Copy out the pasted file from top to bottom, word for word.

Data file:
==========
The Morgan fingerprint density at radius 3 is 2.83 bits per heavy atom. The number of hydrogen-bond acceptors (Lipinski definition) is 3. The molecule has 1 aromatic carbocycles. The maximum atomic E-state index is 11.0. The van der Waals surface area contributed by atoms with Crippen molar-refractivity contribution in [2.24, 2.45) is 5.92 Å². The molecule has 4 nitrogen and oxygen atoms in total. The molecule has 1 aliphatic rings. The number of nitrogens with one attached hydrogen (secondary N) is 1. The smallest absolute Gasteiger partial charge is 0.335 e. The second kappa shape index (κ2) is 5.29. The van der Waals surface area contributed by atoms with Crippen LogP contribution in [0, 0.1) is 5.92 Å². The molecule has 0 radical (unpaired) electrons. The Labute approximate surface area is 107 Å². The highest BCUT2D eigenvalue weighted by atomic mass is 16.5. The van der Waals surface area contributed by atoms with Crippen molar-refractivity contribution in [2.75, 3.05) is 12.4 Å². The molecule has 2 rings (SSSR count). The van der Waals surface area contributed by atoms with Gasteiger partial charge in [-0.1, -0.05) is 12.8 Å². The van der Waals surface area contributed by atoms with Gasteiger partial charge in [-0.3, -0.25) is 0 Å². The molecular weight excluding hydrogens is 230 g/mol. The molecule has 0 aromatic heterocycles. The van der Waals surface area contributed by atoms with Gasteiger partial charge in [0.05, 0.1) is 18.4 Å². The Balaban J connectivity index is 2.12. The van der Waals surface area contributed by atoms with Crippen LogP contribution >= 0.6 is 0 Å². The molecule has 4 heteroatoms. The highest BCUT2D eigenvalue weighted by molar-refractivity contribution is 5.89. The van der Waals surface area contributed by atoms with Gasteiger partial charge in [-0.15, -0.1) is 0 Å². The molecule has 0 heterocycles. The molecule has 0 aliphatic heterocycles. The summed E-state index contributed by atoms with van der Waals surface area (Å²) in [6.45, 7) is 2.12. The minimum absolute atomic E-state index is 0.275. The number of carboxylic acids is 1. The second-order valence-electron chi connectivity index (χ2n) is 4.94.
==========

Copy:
The Morgan fingerprint density at radius 3 is 2.83 bits per heavy atom. The number of hydrogen-bond acceptors (Lipinski definition) is 3. The molecule has 1 aromatic carbocycles. The maximum atomic E-state index is 11.0. The van der Waals surface area contributed by atoms with Crippen molar-refractivity contribution in [2.24, 2.45) is 5.92 Å². The molecule has 4 nitrogen and oxygen atoms in total. The molecule has 1 aliphatic rings. The number of nitrogens with one attached hydrogen (secondary N) is 1. The smallest absolute Gasteiger partial charge is 0.335 e. The second kappa shape index (κ2) is 5.29. The van der Waals surface area contributed by atoms with Crippen LogP contribution in [0, 0.1) is 5.92 Å². The molecule has 0 radical (unpaired) electrons. The Labute approximate surface area is 107 Å². The highest BCUT2D eigenvalue weighted by atomic mass is 16.5. The van der Waals surface area contributed by atoms with Crippen molar-refractivity contribution in [2.75, 3.05) is 12.4 Å². The molecule has 2 rings (SSSR count). The van der Waals surface area contributed by atoms with Gasteiger partial charge in [-0.1, -0.05) is 12.8 Å². The van der Waals surface area contributed by atoms with Gasteiger partial charge in [-0.3, -0.25) is 0 Å². The molecular weight excluding hydrogens is 230 g/mol. The molecule has 0 aromatic heterocycles. The van der Waals surface area contributed by atoms with Gasteiger partial charge in [0.05, 0.1) is 18.4 Å². The Balaban J connectivity index is 2.12. The van der Waals surface area contributed by atoms with Crippen LogP contribution >= 0.6 is 0 Å². The molecule has 4 heteroatoms. The highest BCUT2D eigenvalue weighted by molar-refractivity contribution is 5.89. The van der Waals surface area contributed by atoms with Gasteiger partial charge in [-0.15, -0.1) is 0 Å². The molecule has 0 heterocycles. The molecule has 0 aliphatic heterocycles. The summed E-state index contributed by atoms with van der Waals surface area (Å²) in [6.45, 7) is 2.12. The minimum absolute atomic E-state index is 0.275. The number of carboxylic acids is 1. The second-order valence-electron chi connectivity index (χ2n) is 4.94.